Aside from the deed itself, there was no other evidence to establish that Theresa Nelson and Curtis Laspy were the sole heirs of Charles and Louise Laspy or that they had authority to convey the property. Intervenors did not offer testimony from Theresa Nelson or Curtis Laspy. Thomas testified that he never met the alleged signatories of the deed, and the record does not indicate that he had any knowledge of the circumstances under which the deed was signed or created.
The fact that Intervenors recorded the quitclaim deed is of no consequence because they failed to show that it was a valid conveyance. In the absence of proof that Theresa Nelson and Curtis Laspy were lawful heirs of the record owners of the property, the record does not establish that they had authority to transfer any interest to Thomas or Ambassador. Thus, we find no error in the circuit court's conclusion that Intervenors did not meet their burden of showing an ownership interest in 3120 Cypress Avenue. The point on appeal is denied.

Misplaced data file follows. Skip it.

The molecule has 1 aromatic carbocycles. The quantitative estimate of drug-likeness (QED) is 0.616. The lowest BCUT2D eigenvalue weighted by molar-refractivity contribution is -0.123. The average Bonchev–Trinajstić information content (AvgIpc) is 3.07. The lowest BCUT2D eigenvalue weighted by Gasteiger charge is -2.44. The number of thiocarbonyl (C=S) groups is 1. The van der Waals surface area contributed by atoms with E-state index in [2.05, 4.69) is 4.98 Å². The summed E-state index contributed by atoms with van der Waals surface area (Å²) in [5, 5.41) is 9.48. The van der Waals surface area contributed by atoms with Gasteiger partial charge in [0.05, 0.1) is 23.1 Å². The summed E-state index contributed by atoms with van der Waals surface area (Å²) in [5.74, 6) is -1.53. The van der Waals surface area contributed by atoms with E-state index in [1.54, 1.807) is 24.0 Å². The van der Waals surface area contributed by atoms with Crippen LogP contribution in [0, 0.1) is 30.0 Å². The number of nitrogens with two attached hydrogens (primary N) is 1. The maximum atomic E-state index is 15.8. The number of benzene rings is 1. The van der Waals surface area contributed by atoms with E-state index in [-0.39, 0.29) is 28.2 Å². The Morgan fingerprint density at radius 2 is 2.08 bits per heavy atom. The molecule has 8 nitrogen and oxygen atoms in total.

Effect of Notice of Lis Pendens
In Point II, Intervenors contend the circuit court “erred as a matter of law in ․ finding that the filing of a notice of lis pendens by Respondent HRC affected subsequent passage of title from the Laspy heirs to Thomas because under Missouri law the filing of a notice of lis pendens does not prevent passage of title.” In support of their argument, Intervenors cite the following finding in the judgment: